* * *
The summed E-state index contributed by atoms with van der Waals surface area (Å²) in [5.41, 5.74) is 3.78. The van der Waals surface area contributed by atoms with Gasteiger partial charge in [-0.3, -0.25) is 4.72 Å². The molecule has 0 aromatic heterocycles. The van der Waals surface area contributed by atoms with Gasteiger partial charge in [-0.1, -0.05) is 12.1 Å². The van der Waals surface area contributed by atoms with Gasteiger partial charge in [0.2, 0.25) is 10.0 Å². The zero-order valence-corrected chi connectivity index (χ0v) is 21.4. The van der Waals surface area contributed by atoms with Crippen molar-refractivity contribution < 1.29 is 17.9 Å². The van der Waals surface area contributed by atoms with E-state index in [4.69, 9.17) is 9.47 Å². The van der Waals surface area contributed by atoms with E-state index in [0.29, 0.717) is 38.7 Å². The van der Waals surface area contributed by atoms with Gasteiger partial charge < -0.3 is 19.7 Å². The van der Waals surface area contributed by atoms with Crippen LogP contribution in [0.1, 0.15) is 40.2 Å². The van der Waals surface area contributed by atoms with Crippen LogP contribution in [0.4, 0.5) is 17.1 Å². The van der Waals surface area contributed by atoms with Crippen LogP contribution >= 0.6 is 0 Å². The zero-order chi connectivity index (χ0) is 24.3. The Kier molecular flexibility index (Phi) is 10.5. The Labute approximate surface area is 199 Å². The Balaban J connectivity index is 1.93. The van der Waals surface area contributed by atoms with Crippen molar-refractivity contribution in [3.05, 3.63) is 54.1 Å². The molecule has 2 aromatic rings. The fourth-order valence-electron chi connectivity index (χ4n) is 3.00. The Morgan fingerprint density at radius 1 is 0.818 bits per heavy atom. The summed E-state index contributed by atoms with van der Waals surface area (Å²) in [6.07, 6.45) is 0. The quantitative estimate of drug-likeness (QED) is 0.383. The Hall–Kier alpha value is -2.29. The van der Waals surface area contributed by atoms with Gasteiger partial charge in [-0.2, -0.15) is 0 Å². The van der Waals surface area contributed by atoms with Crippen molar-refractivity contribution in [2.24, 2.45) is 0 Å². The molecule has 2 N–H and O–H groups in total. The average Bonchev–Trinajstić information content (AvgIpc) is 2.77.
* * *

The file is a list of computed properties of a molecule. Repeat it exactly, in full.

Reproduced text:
The summed E-state index contributed by atoms with van der Waals surface area (Å²) in [5.41, 5.74) is 3.78. The van der Waals surface area contributed by atoms with Gasteiger partial charge in [-0.3, -0.25) is 4.72 Å². The molecule has 0 aromatic heterocycles. The van der Waals surface area contributed by atoms with Gasteiger partial charge in [-0.1, -0.05) is 12.1 Å². The van der Waals surface area contributed by atoms with Gasteiger partial charge in [0.2, 0.25) is 10.0 Å². The zero-order valence-corrected chi connectivity index (χ0v) is 21.4. The van der Waals surface area contributed by atoms with Crippen molar-refractivity contribution < 1.29 is 17.9 Å². The van der Waals surface area contributed by atoms with E-state index in [4.69, 9.17) is 9.47 Å². The van der Waals surface area contributed by atoms with E-state index in [0.29, 0.717) is 38.7 Å². The van der Waals surface area contributed by atoms with Gasteiger partial charge < -0.3 is 19.7 Å². The van der Waals surface area contributed by atoms with Crippen LogP contribution in [0.1, 0.15) is 40.2 Å². The van der Waals surface area contributed by atoms with Crippen LogP contribution in [0.4, 0.5) is 17.1 Å². The van der Waals surface area contributed by atoms with Crippen LogP contribution >= 0.6 is 0 Å². The zero-order chi connectivity index (χ0) is 24.3. The Kier molecular flexibility index (Phi) is 10.5. The Labute approximate surface area is 199 Å². The Balaban J connectivity index is 1.93. The van der Waals surface area contributed by atoms with Crippen molar-refractivity contribution in [3.05, 3.63) is 54.1 Å². The molecule has 2 aromatic rings. The fourth-order valence-electron chi connectivity index (χ4n) is 3.00. The Morgan fingerprint density at radius 1 is 0.818 bits per heavy atom. The summed E-state index contributed by atoms with van der Waals surface area (Å²) in [6.07, 6.45) is 0. The quantitative estimate of drug-likeness (QED) is 0.383. The Hall–Kier alpha value is -2.29. The van der Waals surface area contributed by atoms with Gasteiger partial charge in [-0.2, -0.15) is 0 Å². The van der Waals surface area contributed by atoms with Crippen molar-refractivity contribution in [2.24, 2.45) is 0 Å². The molecule has 2 N–H and O–H groups in total. The average Bonchev–Trinajstić information content (AvgIpc) is 2.77.